Saturday Sampler: Conditions by Christoph Fischer
October 31, 2015
In our mission to connect readers, writers, and books, Caleb and Linda Pirtle has launched a new series featuring writing samples from some of the best authors in the marketplace today. Saturday’s Sampler is an excerpt from Conditions, A YA novel of family live and loves by Christoph Fischer.
As one reviewer said: Christopher Fischer creates a cast of emotionally charged quirky characters to pull us into a very well-crafted and complex tale on accepting the human condition.
When Charles and Tony’s mother dies the estranged brothers must struggle to pick up the pieces, particularly so given that one of them is mentally challenged and the other bitter about his place within the family.
The conflict is drawn out over materialistic issues, but there are other underlying problems which go to the heart of what it means to be part of a family which, in one way or another. has cast one aside.
Prejudice, misconceptions and the human condition in all forms feature in this contemporary drama revolving around a group of people who attend the subsequent funeral at the British South Coast.
Meet flamboyant gardener Charles, loner Simon, selfless psychic Elaine, narcissistic body-builder Edgar, Martha and her version of unconditional love and many others as they try to deal with the event and its aftermath.
Martha was petite and fragile looking with bleach blonde hair, very light skin and lots of freckles. She seemed lost in her overly large black dress. When she saw it was a stranger answering the door she trembled, mumbling a barely audible greeting. Charles quickly stuck his head out of the kitchen and shouted:
“Martha, this is my friend Simon.”
She looked puzzled.
“Remember, I said there’d be someone from Torquay. The orchid guy?”
She nodded slightly, hesitantly stepped into the hallway and looked searchingly around.
“Talk to each other while I’m making dinner,” Charles ordered them. “I’ll be out soon. Go, sit in the living room!”
Martha shrugged and gave a little grin, then stood there waiting for Simon to do something.
“You have been here before, haven’t you?” he asked surprised at her lack of initiative.
“Yes, of course,” she said, continuing to stand until he started to walk. Only then did she move towards the living room, following his lead. She sat down on the sofa, put her handbag on the floor and folded her hands over her knees. She remained that way, without saying a further word, her gaze averted towards the floor. Simon sat down on the other sofa and tried to think of the right thing to say, but was stumped. Although she was as shy as Charles had predicted, there was something quite forceful underneath that exterior that didn’t sit comfortable with him. An unspoken pressure surrounded that woman and tensed up the atmosphere. She, too, had very attractive features, he thought. A hint of Meg Ryan maybe, if only her face was more relaxed.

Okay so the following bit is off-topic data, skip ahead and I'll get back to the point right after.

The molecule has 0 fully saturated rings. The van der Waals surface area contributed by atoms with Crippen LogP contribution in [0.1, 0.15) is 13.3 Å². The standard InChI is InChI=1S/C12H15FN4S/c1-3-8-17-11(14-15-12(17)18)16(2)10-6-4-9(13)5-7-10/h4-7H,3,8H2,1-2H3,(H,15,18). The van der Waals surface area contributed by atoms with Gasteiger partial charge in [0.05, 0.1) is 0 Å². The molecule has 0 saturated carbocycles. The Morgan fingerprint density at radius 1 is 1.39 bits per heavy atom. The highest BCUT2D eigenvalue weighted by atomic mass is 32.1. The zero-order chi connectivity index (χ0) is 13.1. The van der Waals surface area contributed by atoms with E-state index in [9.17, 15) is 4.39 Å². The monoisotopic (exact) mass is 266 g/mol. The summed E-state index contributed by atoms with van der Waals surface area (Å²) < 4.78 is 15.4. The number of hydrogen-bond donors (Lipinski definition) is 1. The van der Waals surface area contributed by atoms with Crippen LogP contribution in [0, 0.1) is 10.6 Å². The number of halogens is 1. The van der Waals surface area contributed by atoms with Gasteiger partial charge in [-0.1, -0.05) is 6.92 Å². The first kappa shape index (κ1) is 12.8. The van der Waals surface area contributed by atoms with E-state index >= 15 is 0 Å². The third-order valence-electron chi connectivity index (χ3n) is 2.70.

“Can I get you a drink?” he eventually asked, grateful that something had finally sprung to mind.
“No thank you,” she said, her voice cracking halfway through the first syllable. He noticed that her eyes were melancholic and seemed to be continually searching for something. She smiled and shrugged as if to apologise for it. Only then did Simon remember being told about her drinking problem and felt the sting of embarrassment. To add to his discomfort Martha now seemed to have lost some of her initial shyness and looked expectantly at him. The mounting pressure began to feel very uncomfortable.
He remembered her story vaguely from one of Charles’s long monologues. Martha and Charles had met in hospital after his accident at the estate while she was being treated for nasty bruises and fractures – souvenirs from a recent fight with her latest abusive husband. The memory made him even more self-conscious as to what to speak to her about.
“How was the journey?” Simon had finally thought to ask.
“Alright,” she said, repeating her grin and shrug routine.
“Are you still living in…” Simon paused, realising that he couldn’t remember the name of the town.
“I’m still in the same place that I lived in with my ex-husband Clive,” she said eagerly. She had moved to the front of the seat and was leaning towards him. “It has to be sold to complete the divorce settlement and the sale is taking its time,” she added.
“Sorry to hear that,” he said, surprised by her sudden change of attitude.
“Like our marriage, the sale has turned into a tedious and painful affair,” she said, giggling slightly.
“I see,” Simon said, feeling embarrassed by the sudden intimacy. “I hadn’t meant to ask that, of course.”
“I don’t mind talking about it,” she said. “I’m in AA and there we share everything. Clive and I worked at the same firm and nothing about the split has ever been secret. Everyone knows my story and in parts I find that quite liberating. Charles probably mentioned the saga to you. At least he probably told you why I don’t drink,” she added.
Simon was stunned into silence by her forwardness.
“You don’t have to get embarrassed,” she assured him.
“I am embarrassed,” he said, to which she just shrugged her shoulders.